There must have been authorised use of it to the
detriment of the party”.14

There are
alternative ways which establishes confidential information, however this all
depends on the circumstances and duties and obligations owed by the parties.

For
example, the category of information which was held as confidential in
the Faced Chicken v Fowler case, this was stated as only a subject obligations of confidentiality
due to the relationship an employee
and an employer”.15
In addition, the case of Ocular Sciences Limited v Aspect
Vision Care Limited it was held by the courts that this
category of information would not necessarily attract confidentiality when
passing between two independent contracting parties”.16

Firstly there must be some type of information and contain
some sort of degree of qualities to form part of confidentiality. So in
relation these qualities are not to be trivial as the courts will not grant
legal rights to something which has no importance. It cannot be part of a
common place where it is obvious to figure out the ‘secret’. Confidentiality
cannot be in the public domain as it is very challenging to purse
confidentially once it has lost its identity. This situation opens up defences
which can go against the claimant on the matter of that the secret is not
protected as it has been exposed.

The
circumstances of these meeting are crucial to discover the existence of
‘obligation of confidence’. Because it is vital to understand whether both
parties acknowledged the importance of confidentiality in the meeting. “The
confidentiality agreements are to be taken seriously”.17

And,
obligation of confidentiality can be put forward as an oral agreement, so
within this meeting with Reality production, Jane and Anita may have expressed
their concerns regarding the confidentiality of this meeting and the idea. But
we would need more information to clarify if there was any sort of oral agreement.
However, if the claimant is unsuccessful with their claim, this obligation may
be implied by the courts, where it seems obvious that the nature of this
agreement/meeting was to be kept confidential.

The following
remedies are available for the claimants

•             Damages.

•             Delivery up and destruction of
infringing materials.

•             Account of Profits.

•             Injunction.

 A recent case which indicates the similarity
within the scenario is the case of Anthony Bailey v Keith Graham (2011) Anthony
Bailey and Sylvester Williams alleged Mr Roots (whose real name is Keith
Graham) breached a duty of confidence relating to the secret recipe of the
sauce, and breached an oral agreement regarding its commercial exploitation.
However, Judge Mark Pelling QC dismissed Mr Bailey’s claims for breach of contract
and breach of confidence”. 18

Also in the
case of Seager v Copydex ltd (1967), Lord Denning MR stated: ‘The law on this
subject does not depend on any implied contract. It depends on the broad
principle of equity that he who has received information in confidence shall not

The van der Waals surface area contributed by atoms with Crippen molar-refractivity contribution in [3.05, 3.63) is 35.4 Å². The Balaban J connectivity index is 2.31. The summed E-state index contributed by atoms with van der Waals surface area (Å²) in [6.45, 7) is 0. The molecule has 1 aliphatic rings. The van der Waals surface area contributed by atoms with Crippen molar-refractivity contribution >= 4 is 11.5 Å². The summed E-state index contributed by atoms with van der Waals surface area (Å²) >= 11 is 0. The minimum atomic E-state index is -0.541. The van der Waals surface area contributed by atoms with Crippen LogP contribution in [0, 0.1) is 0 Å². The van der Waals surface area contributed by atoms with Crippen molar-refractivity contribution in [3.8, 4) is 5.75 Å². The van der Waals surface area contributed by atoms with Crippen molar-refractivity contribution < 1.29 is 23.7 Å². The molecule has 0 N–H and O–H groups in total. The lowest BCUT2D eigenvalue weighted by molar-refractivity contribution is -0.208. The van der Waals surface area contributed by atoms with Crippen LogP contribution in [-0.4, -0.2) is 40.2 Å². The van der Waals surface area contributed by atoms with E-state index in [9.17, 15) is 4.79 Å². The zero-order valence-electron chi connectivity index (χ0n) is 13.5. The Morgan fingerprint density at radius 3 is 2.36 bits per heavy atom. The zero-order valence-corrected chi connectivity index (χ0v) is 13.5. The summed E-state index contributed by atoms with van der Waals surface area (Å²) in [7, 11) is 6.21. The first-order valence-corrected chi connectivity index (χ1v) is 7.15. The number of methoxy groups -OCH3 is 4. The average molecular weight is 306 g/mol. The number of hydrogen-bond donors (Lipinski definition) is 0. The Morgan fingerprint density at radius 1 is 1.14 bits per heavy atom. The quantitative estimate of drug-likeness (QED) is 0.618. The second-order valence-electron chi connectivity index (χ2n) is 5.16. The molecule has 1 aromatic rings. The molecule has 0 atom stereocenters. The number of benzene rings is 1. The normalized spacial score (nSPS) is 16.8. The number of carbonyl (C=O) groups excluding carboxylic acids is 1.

take unfair advantage of it”.19

It would be
in the best interest of Jane and Anita in future Businesses should avoid relying
on oral contracts, they should also avoid 
implied duty of confidences when revealing  information such as in this case ‘secret
recipes’, “with the intention it remains confidential. This case highlights
that information must be sufficiently precise and well-developed in order to
benefit from any implied duty of confidence”.20

When dealing
with confidential information, Jane and Anita should enter into an enforceable “confidentiality
agreement specifically referring to the confidential information they are
seeking to protect. The parties should ensure that such an agreement is in place
from day one, and it can be tailored to specify the remedies if there is a
breach”.21

1 Intellectual
property and your work” (Intellectual property and your work – GOV.UK)
accessed December
20, 2017

2 Jolly
M, Fletcher AC and Bourne PE, “Ten Simple Rules to Protect Your Intellectual
Property” (PLOS Computational Biology)

accessed December 20, 201

3 Ibid

4 Intellectual
Property & Confidentiality A Researcher’s Guide.

5 Copyright,
designs and patents act 1988 (CDPA)

6 Copyright,
designs and patents act 1988 (CDPA) section 9 (1)

7 Exxon
Corp. v. Exxon Insurance Consultants International Ltd 1982

8 Esa,
“Frequently asked questions” (European Space Agency)

accessed January 8, 2018

9 Can
you protect business ideas? | Protecting Intellectual property (IP) |
Entrepreneur’s Toolkit” (MaRS)

accessed January 8, 2018

10 “Literary”
(Welcome to the BCC Website)

accessed January 8, 201

11 Swannell,
J. (Ed.) “The Little Oxford Dictionary” 6th Ed. (1986) Clarendon Press, page
376.

12 Key
Facts: Intellectual Property Book by James J. Griffin and Ying Jin, Originally
published: 2007

13 University
of London press ltd v university tutorial press ltd (1916)

14 (Carruthers
Law)

accessed January 8, 2018

15 Faccenda chicken ltd v Fowler:
ca 1986

16 ocular
sciences ltd v aspect vision care ltd: chd 11 nov 1996

17 Intellectual
Property & Confidentiality A Researcher’s Guide

18 Anthony
Bailey v Keith Graham (2011)

19 Seager
v Copydex ltd (1967)

20 (Carruthers
Law)

accessed January 8, 2018

21 ibid